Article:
If you lend money to one of my people among you who is needy, do not treat it like a business deal; charge no interest. If you take your neighbor’s cloak as a pledge, return it by sunset, because that cloak is the only covering your neighbor has. What else can they sleep in? When they cry out to me, I will hear, for I am compassionate. Exodus 22:25-27
“In the biblical tradition, the sabbatical year is an important law and a tradition to safeguard the people of Israel. It is a time to begin anew. After a sequence of six years of work and also of economic successes and failures, the seventh year is considered to be a time in which social relations should be restructured.
The tradition of the sabbatical year is an application of the days of the week to a sequence of years. In the Bible three variables of the theme are linked together: rest for the land in the seventh year (Exodus 23:10-11), the freeing of slaves (Exodus 21:1-22; Deuteronomy 15:12-18), and the forgiveness of debts every seventh year (Deuteronomy 15:1-11)…
The seventh year became a special year of liberation. It is a Jubilee time, a time of grace… The laws of liberation of slaves and remission of debts constitute a profound intervention in the social relations of dependence in ancient Israelite society, establishing a “time of grace” so that the impoverished and indebted can begin life anew.”
“Haroldo Reimer in “A Time of Grace in Order to Begin Anew” in in God’s Economy: Biblical Studies from Latin America edited by Ross and Gloria Kinsler (Maryknoll: Orbis, 2005) 71-72.
Whilst I am traveling and ministering in Guatemala, I hope you are enjoying the insights from Latin American scholars on topics related to generosity. And the new header photo above is the time of sharing biblical teaching and practical tools with 28 workers in the G2G network of ministries yesterday.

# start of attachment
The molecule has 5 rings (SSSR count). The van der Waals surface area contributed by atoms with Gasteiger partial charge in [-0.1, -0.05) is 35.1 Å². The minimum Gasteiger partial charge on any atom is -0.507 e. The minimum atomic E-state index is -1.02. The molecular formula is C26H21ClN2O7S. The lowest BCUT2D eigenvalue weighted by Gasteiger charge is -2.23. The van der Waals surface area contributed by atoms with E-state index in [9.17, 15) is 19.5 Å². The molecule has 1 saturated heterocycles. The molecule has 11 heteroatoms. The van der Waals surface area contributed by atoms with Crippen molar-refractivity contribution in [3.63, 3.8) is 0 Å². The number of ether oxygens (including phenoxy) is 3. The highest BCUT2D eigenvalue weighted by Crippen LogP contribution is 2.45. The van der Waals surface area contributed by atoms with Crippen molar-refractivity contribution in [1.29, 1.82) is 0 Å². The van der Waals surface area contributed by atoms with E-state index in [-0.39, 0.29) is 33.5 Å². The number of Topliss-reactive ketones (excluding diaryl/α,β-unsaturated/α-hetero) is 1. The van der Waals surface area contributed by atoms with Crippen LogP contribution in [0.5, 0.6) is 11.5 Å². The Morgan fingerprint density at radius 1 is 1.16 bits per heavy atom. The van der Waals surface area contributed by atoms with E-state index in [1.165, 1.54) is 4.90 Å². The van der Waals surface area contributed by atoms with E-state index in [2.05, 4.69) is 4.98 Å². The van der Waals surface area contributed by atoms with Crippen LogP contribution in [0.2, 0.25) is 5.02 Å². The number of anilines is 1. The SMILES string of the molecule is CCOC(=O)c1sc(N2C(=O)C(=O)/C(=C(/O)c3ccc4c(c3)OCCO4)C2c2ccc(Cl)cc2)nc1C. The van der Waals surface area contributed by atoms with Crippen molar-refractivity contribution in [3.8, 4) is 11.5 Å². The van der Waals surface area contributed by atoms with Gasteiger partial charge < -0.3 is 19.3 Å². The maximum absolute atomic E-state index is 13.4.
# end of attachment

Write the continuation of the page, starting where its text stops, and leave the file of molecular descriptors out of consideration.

Haroldo offers us keen insights on the sabbatical year in the teachings of the Old Testament as a “time of grace” mapped out for His people by their compassionate God. The teachings related to rest for the land, the freeing of slaves, and forgiveness of debts. They were safeguards to ensure that God’s people offered the needy a time of grace.
We need such safeguards today. These do not appear as not handouts that create dependencies but rather seasons of providing a helping hand so that after the season, the person is free to begin life anew. Some people might think this teaching as utopian. On the contrary, grace makes us such people in the New Testament.
It is happening now. After yesterday’s session (pictured above) Laura Mazariegos of Potter’s House came to me and thanked me for coming to Guatemala on multiple trips. She said the generosity and accountability teachings have shaped her life and service and influenced how they many live and work, and also impacted many ministries too.
What’s my point and how does it related to generosity? When God’s people lived out the sabbatical year, they gave a hand up with compassion and multiplied people of grace. In the early church, this led to no needy people among them (Acts 4:34). Know anyone who is impoverised and indebted that you could assist over time toward freedom?Read more